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Vic Ketchman

Vic Ketchman is a veteran of 40 NFL seasons and has covered the Steelers and Jaguars prior to coming to Green Bay.

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Trgovac at home in Packers' 3-4

Posted Jun 25, 2011

Mike Trgovac was a nose tackle at Michigan in the late 1970s, and that was the last time he was with a team that used a 3-4 defense until he became the Packers’ defensive line coach in 2009.

“I love this defense. I loved it when I played in it,” Trgovac said of the 3-4, which Packers Defensive Coordinator Dom Capers has helped popularize over the last two decades. “It gives you a lot of flexibility. They never know who the rush guy is going to be.”

Trgovac is especially fond of how the 3-4 lends itself to pass-defense, which is the reason so many teams have made the switch to the 3-4 in recent years. Today’s NFL is a passing league and the 3-4 is built to not only rush the passer, but to defend against the pass.

Here’s an example of the 3-4’s adaptability:

  • In “nickel,” the defensive ends come off the field and are replaced at the line of scrimmage by the outside linebackers in a four-down-linemen scheme.

“You have nine guys on the field that know what pass-coverage calls are, instead of seven. You can do much more out of the 3-4 because you’re teaching them coverage all the time,” Trgovac said, referring to the fact that linebackers are all involved in pass-coverage drills, whereas defensive linemen are not.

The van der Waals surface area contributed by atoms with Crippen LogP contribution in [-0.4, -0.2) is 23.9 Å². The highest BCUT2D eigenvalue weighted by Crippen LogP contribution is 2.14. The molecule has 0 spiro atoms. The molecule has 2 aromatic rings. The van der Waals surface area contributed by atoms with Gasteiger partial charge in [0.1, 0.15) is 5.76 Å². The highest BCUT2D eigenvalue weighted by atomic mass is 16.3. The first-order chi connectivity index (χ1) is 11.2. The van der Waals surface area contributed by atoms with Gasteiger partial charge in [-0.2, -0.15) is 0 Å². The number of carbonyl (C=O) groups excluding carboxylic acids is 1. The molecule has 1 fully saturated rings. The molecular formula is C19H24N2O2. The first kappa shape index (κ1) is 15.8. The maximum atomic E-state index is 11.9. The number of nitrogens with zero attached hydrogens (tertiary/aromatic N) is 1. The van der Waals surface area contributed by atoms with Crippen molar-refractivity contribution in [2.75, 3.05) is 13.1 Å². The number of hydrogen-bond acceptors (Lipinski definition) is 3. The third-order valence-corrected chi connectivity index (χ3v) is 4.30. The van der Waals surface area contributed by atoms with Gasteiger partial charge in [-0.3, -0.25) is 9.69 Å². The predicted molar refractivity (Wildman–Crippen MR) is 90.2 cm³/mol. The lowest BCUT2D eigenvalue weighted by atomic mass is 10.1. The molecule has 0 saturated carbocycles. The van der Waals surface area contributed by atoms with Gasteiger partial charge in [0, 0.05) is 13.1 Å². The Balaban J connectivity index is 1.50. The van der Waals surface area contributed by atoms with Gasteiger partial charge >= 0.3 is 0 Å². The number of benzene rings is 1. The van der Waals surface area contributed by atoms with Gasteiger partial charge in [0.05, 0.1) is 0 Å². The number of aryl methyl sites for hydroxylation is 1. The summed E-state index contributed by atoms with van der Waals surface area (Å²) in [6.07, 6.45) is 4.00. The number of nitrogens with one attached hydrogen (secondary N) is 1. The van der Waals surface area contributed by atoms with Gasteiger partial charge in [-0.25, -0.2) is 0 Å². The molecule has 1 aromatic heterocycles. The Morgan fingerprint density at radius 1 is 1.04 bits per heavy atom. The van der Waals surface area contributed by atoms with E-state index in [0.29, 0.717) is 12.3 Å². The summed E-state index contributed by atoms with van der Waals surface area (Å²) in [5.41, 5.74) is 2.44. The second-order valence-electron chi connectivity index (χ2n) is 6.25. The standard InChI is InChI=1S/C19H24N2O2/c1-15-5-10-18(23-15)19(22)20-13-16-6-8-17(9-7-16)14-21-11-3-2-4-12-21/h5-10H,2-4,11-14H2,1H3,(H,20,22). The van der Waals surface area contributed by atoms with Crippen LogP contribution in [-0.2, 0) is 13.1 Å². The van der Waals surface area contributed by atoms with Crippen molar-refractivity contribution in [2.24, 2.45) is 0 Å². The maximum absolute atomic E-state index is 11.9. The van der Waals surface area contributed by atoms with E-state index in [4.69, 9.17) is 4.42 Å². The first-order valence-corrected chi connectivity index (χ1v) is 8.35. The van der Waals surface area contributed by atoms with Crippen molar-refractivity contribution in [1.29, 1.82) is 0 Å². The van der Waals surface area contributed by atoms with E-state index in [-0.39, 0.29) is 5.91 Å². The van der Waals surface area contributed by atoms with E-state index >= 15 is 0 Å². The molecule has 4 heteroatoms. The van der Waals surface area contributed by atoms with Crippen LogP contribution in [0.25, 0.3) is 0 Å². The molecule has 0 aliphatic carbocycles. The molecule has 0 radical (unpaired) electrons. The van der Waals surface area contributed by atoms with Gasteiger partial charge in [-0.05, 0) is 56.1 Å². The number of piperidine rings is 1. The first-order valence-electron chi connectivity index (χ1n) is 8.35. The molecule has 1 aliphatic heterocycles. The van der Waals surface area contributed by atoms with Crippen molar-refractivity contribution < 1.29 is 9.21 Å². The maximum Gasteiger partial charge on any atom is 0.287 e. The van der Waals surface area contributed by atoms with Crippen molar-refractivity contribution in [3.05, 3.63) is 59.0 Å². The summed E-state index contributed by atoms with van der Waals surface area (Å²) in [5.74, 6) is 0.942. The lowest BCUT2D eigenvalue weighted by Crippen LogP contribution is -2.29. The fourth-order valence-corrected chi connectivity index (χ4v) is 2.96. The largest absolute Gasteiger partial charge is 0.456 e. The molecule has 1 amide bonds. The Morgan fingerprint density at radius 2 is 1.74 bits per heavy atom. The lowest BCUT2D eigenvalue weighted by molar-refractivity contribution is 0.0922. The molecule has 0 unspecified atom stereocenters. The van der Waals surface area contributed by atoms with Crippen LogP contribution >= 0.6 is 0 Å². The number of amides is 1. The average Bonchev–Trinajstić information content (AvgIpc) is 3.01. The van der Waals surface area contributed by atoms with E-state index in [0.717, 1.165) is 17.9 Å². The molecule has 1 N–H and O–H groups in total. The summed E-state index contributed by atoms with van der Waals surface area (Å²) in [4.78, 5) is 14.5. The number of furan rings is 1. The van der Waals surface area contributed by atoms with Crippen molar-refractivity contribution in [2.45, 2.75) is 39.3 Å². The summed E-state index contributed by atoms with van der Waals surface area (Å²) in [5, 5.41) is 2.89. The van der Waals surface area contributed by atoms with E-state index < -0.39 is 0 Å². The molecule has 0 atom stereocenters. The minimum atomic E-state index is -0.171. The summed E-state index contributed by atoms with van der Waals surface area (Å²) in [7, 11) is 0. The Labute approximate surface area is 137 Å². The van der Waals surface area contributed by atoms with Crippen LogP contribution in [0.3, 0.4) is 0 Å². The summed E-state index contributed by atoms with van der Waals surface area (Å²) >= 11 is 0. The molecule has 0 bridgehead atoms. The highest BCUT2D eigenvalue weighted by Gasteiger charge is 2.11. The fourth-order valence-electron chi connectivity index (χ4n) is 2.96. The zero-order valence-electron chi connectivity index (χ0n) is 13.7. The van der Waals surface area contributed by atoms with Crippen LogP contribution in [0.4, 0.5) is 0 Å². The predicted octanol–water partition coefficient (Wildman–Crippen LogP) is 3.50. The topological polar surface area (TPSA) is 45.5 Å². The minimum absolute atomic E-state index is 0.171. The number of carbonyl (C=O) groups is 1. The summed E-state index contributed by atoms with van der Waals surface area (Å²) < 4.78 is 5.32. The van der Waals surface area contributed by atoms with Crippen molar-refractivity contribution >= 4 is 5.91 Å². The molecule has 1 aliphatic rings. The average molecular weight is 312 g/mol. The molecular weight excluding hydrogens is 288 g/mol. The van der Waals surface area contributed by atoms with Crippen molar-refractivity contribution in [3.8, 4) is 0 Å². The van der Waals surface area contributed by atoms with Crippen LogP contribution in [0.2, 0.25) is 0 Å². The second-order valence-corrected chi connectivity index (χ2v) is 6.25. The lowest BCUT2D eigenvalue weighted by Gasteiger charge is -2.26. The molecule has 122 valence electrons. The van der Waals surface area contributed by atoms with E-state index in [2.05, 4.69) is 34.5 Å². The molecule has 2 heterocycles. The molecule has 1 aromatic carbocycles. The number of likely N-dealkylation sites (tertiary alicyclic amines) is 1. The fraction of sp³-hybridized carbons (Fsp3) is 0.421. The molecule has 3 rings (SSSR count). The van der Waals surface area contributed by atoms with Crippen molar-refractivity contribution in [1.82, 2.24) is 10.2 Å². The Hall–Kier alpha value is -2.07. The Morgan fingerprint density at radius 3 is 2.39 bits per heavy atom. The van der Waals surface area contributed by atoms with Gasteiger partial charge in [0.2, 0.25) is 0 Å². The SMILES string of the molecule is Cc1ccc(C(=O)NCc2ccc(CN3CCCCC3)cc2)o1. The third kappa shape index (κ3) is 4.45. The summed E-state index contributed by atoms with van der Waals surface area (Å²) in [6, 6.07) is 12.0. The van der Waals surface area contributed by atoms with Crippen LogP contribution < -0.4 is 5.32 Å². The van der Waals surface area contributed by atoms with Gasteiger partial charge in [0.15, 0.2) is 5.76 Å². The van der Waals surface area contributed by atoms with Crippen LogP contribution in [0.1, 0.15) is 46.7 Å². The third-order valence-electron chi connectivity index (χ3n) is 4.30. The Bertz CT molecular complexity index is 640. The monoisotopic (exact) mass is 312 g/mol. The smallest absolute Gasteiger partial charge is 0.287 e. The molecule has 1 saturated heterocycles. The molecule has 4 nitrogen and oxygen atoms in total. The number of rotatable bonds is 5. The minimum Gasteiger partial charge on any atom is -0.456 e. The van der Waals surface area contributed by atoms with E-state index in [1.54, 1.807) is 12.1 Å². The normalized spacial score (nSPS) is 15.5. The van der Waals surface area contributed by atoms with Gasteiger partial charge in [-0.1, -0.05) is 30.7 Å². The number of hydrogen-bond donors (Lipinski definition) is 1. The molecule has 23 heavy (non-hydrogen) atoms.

The linebackers are the stars of the 3-4 and defensive linemen must be willing to accept a lower-profile role. They must be willing to toil in anonymity.

“We’re not asked to be stars. We’re asked to do the grunt work. When you do your job right, those guys (linebackers) come free,” Trgovac said.

The perfect example of that happening is the game-changing play in Super Bowl XLV in which linebacker Clay Matthews came free and forced Rashard Mendenhall to fumble following a jarring hit. Defensive end Ryan Pickett helped make the play happen by following Matthews’ instructions to “spill it” to the outside.

“You look at Pittsburgh. Give me five guys who know who those three people are,” Trgovac said of the Steelers’ front three. “The first thing Pittsburgh does is make sure they have a good nose. Pittsburgh has Casey Hampton. New England has Vince Wilfork. We have B.J. Those guys make the Pro Bowl because the players know those guys are hard to block.”

Packers nose tackle B.J. Raji became a star when he intercepted a pass in the NFC title game and returned it for a touchdown. Trgovac said Raji disguised his drop perfectly, delaying it just enough to not have his intentions detected.

That kind of star-power play, however, is the exception, not the rule for 3-4 defensive linemen. Mostly, they are asked to take on double-teams and two-gap and keep blockers off the backers. It’s a thankless job that goes to the heart of a 3-4’s success.

“There are plenty of opportunities for them within the defense,” Trgovac said, but they have to be patient as they wait for those chances to arrive.

Trgovac is a former defensive lineman with the personality of a guy whose hand will forever be on the ground, yet, he coaches in a game that is being directed away from the line of scrimmage, even to the point of talk about eliminating three- and four-point stances. Should that happen, it would threaten to eliminate defensive linemen from the game.

“It would become even more of a passing game. They want to make it seven-on-seven. Hopefully, that’ll never fly because I love the game the way it is now,” Trgovac said. “The fans want to see who the best quarterback on the field is. I’m not for hurting quarterbacks, but you have to be careful about making it too soft.”

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